The Story Says Athens

To sketch out lines of argument, let us start from reasons why this can not be an Attic story. Athenians who died without sons did indeed need to make their will known, and even made wills. If a father without sons wanted to snub shameful daughters, his will would run into a wall of resistance, and risk being set aside in court, with the dirty washing bringing real shame on the family. In any case, he could make no woman, not even his widow, his heir. And the problem of ‘marrying’ daughters to estate could not even begin to arise in anything like the form envisaged in the story. Instead, this is where the (in)famous mechanism of the Athenian ‘epiklerate’ kicked in-and spawned deliberation, consternation, and (not least) litiga­tion. The estate must pass through the daughters to those sons that they will bear to the closest patrilateral relatives that are now obliged to wed the girls. Somehow all the players must adjust to the dis­ruption that buys continuity of the family substance and eventual retrieval of patriarchal succession. Distinctively Attic law to the res­cue! If the tale is about looking for a way for a father to beat ‘the system’, then it can’t work in Athens.

Or, rather, Phaedrus’ effort is a pis aller that does drag in ‘Athens’, but only by transmogrifying it out of all recognition. By the same token, features of his poem which emphasise ‘Rome’ may be mark­ing cultural translation, casual or designed, and serve to open the story to pertinence to Roman readers, 포커사이트 via detour to Athens. Thus the currency of centena sestertia doesn’t convict Phaedrus of abysmal failure to rustle up some authentic Attic drachs! Less superficially, perhaps, the ‘legal’ phrasing in the archaism (ni) and disjunctive precision of phrase ni data possideant aut fiuantur colours the story ‘Roman’, and not not about Roman law. But how superficial, and how structural, is which feature? When Aesop reaches for the epitaph formula on ‘sentience in the grave’ to spank Athens, for example, it flags up bi-cultural valency across the Graeco­Roman divide. If the mother’s role in 4.5 is conceivable within the terms of Roman reality, as heres fiduciaria charged to see the estate does reach the children as it must and as pater ordains, the sticking- point is still that a chasm yawns where male family and friends would have to be, in whatever city. If the Roman principle of joint ‘universal succession’ between heirs “ran counter to the natural desire of testators to leave the house to John and the best tea-set to Mary, and so on”, then the story reads as a sardonic pseudo-plot to out­wit the system. But in that case, we know perfectly well that wor­rying how to give siblings ‘equal’ shares is not a Roman preserve, but precipitates cases and stories in every ‘Athens’ under the sun. The aporia, clearly enough, is to tell apart ‘surface detail’ of Phaedrus’ poem, and ‘structural core’ of Aesop’s (putative) fable.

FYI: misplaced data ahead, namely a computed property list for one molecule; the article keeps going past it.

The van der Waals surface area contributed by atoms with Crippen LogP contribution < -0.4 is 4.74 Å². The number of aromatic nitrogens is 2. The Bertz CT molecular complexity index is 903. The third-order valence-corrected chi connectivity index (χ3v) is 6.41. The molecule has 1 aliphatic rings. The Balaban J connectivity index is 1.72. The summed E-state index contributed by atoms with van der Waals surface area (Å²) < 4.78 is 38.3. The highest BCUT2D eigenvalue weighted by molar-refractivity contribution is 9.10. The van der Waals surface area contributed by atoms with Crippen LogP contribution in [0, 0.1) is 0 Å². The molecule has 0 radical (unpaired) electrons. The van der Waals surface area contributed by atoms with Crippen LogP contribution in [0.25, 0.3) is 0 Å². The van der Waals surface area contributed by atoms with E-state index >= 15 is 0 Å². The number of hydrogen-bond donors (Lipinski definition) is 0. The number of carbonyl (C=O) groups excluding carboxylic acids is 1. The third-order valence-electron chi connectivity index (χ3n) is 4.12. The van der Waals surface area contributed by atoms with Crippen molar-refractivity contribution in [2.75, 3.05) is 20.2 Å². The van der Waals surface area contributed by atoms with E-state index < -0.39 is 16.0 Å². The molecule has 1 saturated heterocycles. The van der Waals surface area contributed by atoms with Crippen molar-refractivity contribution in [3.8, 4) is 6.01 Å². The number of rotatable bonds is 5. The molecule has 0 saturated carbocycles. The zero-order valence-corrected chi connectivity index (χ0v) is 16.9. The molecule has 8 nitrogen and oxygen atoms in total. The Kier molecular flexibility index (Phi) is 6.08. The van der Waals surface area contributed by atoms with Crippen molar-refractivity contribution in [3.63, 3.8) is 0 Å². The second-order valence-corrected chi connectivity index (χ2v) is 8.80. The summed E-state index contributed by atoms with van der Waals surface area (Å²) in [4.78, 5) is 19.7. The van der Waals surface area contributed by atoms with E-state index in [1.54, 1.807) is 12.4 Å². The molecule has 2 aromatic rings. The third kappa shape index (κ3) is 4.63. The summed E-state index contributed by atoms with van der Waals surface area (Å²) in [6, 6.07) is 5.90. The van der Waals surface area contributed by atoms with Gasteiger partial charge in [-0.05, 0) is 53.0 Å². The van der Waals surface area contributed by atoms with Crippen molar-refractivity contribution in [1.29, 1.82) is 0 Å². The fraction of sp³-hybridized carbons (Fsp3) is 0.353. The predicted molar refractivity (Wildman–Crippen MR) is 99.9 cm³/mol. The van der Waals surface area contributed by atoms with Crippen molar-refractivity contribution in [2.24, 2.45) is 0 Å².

If we squeeze 4.5 for what could derive from a fable found in Phaedrus’ usual Greek source of Aesopica, and so (arguably) at one remove from Greek folklore, we can point to the abstract ‘story pat­tern’ of consulted experts outdone by oddball Aesop, as found in, a story which is attested in Greek. And of course the theme of the baffling bequest did feature in Aesop as in any body of folklore:

A dying farmer tells his three sons a treasure is buried among the vines. They dig over the whole vineyard but find nothing. So the vines yield a crop way more abundant and profitable than ever before, and they realise…


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